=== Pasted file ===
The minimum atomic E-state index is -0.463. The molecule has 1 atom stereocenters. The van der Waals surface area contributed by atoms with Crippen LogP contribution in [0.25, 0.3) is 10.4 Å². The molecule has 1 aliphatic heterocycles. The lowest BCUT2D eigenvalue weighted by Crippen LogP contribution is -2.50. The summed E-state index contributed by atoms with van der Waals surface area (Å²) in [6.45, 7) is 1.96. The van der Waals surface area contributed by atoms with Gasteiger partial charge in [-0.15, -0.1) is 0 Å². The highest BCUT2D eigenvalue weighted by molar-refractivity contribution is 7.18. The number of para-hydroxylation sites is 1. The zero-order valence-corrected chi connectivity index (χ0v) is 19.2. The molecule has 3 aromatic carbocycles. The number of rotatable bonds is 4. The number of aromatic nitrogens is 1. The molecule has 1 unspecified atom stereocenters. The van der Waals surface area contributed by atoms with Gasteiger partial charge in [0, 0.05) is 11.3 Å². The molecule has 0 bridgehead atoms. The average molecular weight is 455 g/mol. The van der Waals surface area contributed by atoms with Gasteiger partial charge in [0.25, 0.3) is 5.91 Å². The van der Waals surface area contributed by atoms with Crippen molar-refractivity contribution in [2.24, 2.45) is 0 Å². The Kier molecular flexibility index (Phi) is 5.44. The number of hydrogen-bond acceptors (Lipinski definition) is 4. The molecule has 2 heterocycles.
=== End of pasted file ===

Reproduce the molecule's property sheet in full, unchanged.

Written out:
The minimum atomic E-state index is -0.463. The molecule has 1 atom stereocenters. The van der Waals surface area contributed by atoms with Crippen LogP contribution in [0.25, 0.3) is 10.4 Å². The molecule has 1 aliphatic heterocycles. The lowest BCUT2D eigenvalue weighted by Crippen LogP contribution is -2.50. The summed E-state index contributed by atoms with van der Waals surface area (Å²) in [6.45, 7) is 1.96. The van der Waals surface area contributed by atoms with Gasteiger partial charge in [-0.15, -0.1) is 0 Å². The highest BCUT2D eigenvalue weighted by molar-refractivity contribution is 7.18. The number of para-hydroxylation sites is 1. The zero-order valence-corrected chi connectivity index (χ0v) is 19.2. The molecule has 3 aromatic carbocycles. The number of rotatable bonds is 4. The number of aromatic nitrogens is 1. The molecule has 1 unspecified atom stereocenters. The van der Waals surface area contributed by atoms with Gasteiger partial charge in [0, 0.05) is 11.3 Å². The molecule has 0 bridgehead atoms. The average molecular weight is 455 g/mol. The van der Waals surface area contributed by atoms with Gasteiger partial charge in [0.25, 0.3) is 5.91 Å². The van der Waals surface area contributed by atoms with Crippen molar-refractivity contribution in [2.24, 2.45) is 0 Å². The Kier molecular flexibility index (Phi) is 5.44. The number of hydrogen-bond acceptors (Lipinski definition) is 4. The molecule has 2 heterocycles.